Svg Vector Icons : More Trending Articles

Financial Analysis Tools for Data-Driven Insights

Today’s finance teams are using data analysis to deliver more value to their organizations than ever before. The availability of relevant data, combined with modern technologies capable of processing this data in massive quantities, has given finance teams the opportunity to apply data-driven insights not only to big-picture business decisions but also to the day-to-day questions that add up to shape the success of an organization. Let’s explore how today’s companies are using financial analysis tools to reduce risk and take advantage of opportunities.

Benefits of Using Financial Analysis Tools

Modern tools to analyze big data offer finance departments the ability to access the massive amounts of data available to today’s organizations. Mining this data unlocks otherwise-hidden insights that can be used to improve business functions across the company. Here are five specific ways finance departments are using data analysis tools.

Better-informed R&D investment decisions

Research and development initiatives require a significant investment of capital that often requires years to reach break-even. When drawing from a centralized platform that consolidates all relevant data, financial analysis tools are capable of identifying when a significant R&D expenditure will pay off as well as calculating probable rates of return and outcomes based on the investment. Data analysis can also help teams determine whether acquiring the desired asset through acquisition is more cost effective than developing a similar asset in-house.

Improved revenue and cost forecasting

Forecasting future revenue and budgeting based on those numbers is one of the core functions of finance departments. It’s now possible to track revenue in near real time, allowing for more frequent adjustments based on how revenue is tracking. Additionally, modern data platforms have the robust compute power needed to process massive amounts of relevant data, so forecasts are more accurate.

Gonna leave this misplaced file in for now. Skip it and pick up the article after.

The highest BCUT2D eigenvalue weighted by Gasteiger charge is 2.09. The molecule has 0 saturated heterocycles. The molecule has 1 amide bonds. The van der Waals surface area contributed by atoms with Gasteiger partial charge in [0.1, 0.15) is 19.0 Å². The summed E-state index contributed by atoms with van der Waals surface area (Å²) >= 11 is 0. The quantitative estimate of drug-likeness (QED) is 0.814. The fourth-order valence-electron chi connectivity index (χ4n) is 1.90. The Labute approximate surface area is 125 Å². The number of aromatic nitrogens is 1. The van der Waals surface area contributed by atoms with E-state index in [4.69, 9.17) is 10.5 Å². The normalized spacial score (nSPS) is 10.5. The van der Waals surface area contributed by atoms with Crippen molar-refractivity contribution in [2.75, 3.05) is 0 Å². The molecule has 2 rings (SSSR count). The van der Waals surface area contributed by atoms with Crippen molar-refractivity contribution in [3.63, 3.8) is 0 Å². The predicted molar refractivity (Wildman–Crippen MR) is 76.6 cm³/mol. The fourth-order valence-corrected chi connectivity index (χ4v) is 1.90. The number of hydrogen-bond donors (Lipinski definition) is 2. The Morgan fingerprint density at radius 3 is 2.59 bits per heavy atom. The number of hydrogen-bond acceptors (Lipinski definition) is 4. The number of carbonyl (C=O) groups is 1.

More robust risk assessment and fraud detection capabilities

Finance departments are tasked with processing payments to vendors and overseeing the expenditures of an organization. Billing mistakes and fraud, including duplicate or inaccurate invoices and prices or quantities that exceed contract parameters, represent a risk to the cash flow of an organization. Tools to analyze data can spot inconsistencies and track unusual patterns that indicate fraud, flagging them for follow-up.

Accurately project future growth and expansion costs

Historical data from various internal and external sources can be used to model future growth scenarios, allowing decision-makers to more accurately understand how micro and macro trends may influence growth. Large capital investments can be modeled based on key metrics such as sales, where current customers are located, trends influencing product consumption, and location-specific tax advantages to provide data-enhanced insight into when and where new investments should be made.

Challenges to Data-Driven Financial Analysis 

Introducing modern financial analysis tools into practice can come with challenges, specifically for organizations with on-premises infrastructure. Here are some of the barriers that finance departments face in integrating new data analysis tools into daily practice and how to overcome them. 

Data silos

To benefit from data analytics, you’ll need to include all data relevant to the analysis. This data typically comes from a wide variety of sources, including applications, systems, and databases. With data stored in multiple independent locations, it’s nearly impossible to bring all relevant data to bear on the business question at hand. Modern cloud-native data platforms provide organizations with a secure single source of truth. 

Varying data formats